Stores will likely need to combine several security measures to keep cashiers safe. If possible, consider hiring armed guards and increasing staffing levels so no one works alone. Post signage on front entrances and counters that states workers cannot open the safe, registers have limited cash, and surveillance cameras are in use. Add surveillance cameras inside and outside of the building to eliminate blind spots where robbers may hide. Use doors sensors that detect and count people when they come in. Install convex security mirrors to help cashiers see behind shelves and displays. Improve sight lines outside the store by keeping trees and shrubs short. Keep the entire indoor and outdoor business area brightly lit. Require workers to use a buddy system when leaving a store after closing up during hours of darkness. Implement traffic controls that allow vehicles only one way in and out to gas pumps and parking spaces. Use walk-up bulletproof windows instead of allowing people into the store. Build partnerships with other storeowners and local crime prevention programs and learn about area crime patterns. Only employers will know their store and workers well enough to develop the best solutions.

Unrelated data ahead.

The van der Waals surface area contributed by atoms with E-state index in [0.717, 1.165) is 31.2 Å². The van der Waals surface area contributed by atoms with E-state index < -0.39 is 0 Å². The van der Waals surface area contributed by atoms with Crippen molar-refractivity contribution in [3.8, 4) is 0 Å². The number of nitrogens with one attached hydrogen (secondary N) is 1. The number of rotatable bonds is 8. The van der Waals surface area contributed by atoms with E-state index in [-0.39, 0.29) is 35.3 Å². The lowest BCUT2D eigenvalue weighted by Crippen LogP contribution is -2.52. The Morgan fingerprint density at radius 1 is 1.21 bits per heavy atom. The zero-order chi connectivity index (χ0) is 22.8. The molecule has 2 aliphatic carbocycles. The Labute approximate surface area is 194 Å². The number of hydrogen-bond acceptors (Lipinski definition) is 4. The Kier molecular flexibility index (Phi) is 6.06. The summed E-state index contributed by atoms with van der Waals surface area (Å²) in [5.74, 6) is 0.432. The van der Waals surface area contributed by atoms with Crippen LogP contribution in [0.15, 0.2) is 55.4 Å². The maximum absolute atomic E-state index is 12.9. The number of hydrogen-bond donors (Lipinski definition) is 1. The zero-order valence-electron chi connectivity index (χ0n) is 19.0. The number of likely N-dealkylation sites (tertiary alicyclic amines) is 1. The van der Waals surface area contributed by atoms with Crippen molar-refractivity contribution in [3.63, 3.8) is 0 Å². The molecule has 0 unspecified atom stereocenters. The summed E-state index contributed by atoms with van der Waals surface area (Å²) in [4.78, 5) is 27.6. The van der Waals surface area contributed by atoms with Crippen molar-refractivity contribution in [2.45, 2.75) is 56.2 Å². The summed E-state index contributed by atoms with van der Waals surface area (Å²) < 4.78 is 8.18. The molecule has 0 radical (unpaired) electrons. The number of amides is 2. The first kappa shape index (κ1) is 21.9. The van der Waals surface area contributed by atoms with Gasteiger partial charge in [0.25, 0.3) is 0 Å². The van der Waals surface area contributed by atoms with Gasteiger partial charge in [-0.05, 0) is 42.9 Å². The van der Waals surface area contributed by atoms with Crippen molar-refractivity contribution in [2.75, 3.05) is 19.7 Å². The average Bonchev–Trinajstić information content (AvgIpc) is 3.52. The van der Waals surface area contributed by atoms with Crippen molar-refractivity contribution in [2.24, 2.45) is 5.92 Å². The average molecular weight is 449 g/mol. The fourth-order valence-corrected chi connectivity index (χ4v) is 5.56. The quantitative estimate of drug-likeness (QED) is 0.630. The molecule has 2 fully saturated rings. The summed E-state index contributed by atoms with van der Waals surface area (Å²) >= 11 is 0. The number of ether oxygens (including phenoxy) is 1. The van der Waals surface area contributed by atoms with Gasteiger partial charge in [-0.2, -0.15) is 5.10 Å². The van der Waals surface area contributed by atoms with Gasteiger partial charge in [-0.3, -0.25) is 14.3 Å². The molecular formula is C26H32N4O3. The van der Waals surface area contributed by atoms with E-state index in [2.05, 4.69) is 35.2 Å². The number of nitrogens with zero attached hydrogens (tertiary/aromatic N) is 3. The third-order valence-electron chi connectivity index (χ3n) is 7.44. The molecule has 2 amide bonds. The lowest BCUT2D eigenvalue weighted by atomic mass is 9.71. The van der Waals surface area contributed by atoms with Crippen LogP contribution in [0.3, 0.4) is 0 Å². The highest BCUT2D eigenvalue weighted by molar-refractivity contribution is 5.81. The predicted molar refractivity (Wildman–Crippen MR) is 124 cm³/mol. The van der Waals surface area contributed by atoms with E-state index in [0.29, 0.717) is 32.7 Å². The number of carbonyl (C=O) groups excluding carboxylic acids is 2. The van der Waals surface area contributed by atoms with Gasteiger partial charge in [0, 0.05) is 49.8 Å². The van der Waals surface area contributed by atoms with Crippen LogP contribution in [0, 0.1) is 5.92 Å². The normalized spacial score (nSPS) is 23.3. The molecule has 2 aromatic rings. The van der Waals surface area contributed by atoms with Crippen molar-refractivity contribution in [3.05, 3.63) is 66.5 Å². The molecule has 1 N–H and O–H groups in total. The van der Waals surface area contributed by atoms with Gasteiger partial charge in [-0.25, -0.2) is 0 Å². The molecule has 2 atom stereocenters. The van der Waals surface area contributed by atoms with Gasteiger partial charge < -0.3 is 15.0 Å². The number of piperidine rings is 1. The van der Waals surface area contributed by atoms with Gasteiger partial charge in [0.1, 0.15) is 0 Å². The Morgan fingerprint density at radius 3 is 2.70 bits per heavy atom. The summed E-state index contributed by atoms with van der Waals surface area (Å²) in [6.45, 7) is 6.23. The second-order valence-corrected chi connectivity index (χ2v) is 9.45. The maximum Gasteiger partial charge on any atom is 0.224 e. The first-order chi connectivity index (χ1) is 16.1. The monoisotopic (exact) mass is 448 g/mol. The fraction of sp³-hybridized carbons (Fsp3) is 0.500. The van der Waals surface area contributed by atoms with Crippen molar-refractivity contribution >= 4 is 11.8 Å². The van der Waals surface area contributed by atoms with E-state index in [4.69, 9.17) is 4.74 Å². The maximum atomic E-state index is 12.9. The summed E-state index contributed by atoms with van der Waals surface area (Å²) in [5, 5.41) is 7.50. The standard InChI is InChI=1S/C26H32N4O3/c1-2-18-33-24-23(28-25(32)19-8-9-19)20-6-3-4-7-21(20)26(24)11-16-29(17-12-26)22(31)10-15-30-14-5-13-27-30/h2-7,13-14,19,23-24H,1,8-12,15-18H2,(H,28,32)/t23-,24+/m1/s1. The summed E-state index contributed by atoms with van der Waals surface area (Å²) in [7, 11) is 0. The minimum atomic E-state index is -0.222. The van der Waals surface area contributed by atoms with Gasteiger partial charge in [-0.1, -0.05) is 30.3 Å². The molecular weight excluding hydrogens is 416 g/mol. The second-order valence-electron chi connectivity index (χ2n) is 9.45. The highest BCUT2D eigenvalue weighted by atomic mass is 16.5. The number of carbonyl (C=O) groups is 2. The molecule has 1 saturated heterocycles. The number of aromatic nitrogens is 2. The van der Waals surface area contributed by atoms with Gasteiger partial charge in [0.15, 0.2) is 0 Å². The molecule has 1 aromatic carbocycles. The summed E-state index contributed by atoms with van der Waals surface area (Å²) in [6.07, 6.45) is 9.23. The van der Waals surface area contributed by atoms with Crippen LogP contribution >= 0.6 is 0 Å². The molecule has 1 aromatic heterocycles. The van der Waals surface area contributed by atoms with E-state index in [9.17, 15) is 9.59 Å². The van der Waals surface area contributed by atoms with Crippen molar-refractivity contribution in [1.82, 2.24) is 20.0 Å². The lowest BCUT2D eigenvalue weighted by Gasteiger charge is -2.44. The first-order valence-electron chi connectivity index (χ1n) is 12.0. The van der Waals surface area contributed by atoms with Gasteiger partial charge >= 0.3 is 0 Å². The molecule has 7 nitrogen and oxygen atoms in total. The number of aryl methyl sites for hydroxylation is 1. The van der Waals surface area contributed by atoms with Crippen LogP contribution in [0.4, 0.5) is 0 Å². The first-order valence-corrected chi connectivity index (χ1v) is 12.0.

An Ounce of Prevention Can Save a Cashier’s Life

Smart storeowners know that the road to business success starts with valuing workers and supporting them with resources to do their best. They also know that this means always making sure workplace safety comes first. This requires dedicated leadership and prioritizing investments in safety above all else. Clearly, taking proactive steps to avoid a violent robbery is more sensible than choosing to grapple with the emotional, social, and financial costs after one happens. 

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Paul Karolczyk

Paul Karolczyk is a fatality investigator with the WA FACE program. Since 2015, he has been a safety and health expert for NIOSH-funded programs at the Safety and Health Assessment and Research for Prevention (SHARP) program within Washington State’s Department of Labor and Industries. He contributes investigation-based articles to trade journals in retail, transportation, and agriculture industries. His reports are regularly profiled in professional safety publications, including the National Safety Council’s Safety + Health Magazine. He has a PhD from Louisiana State University.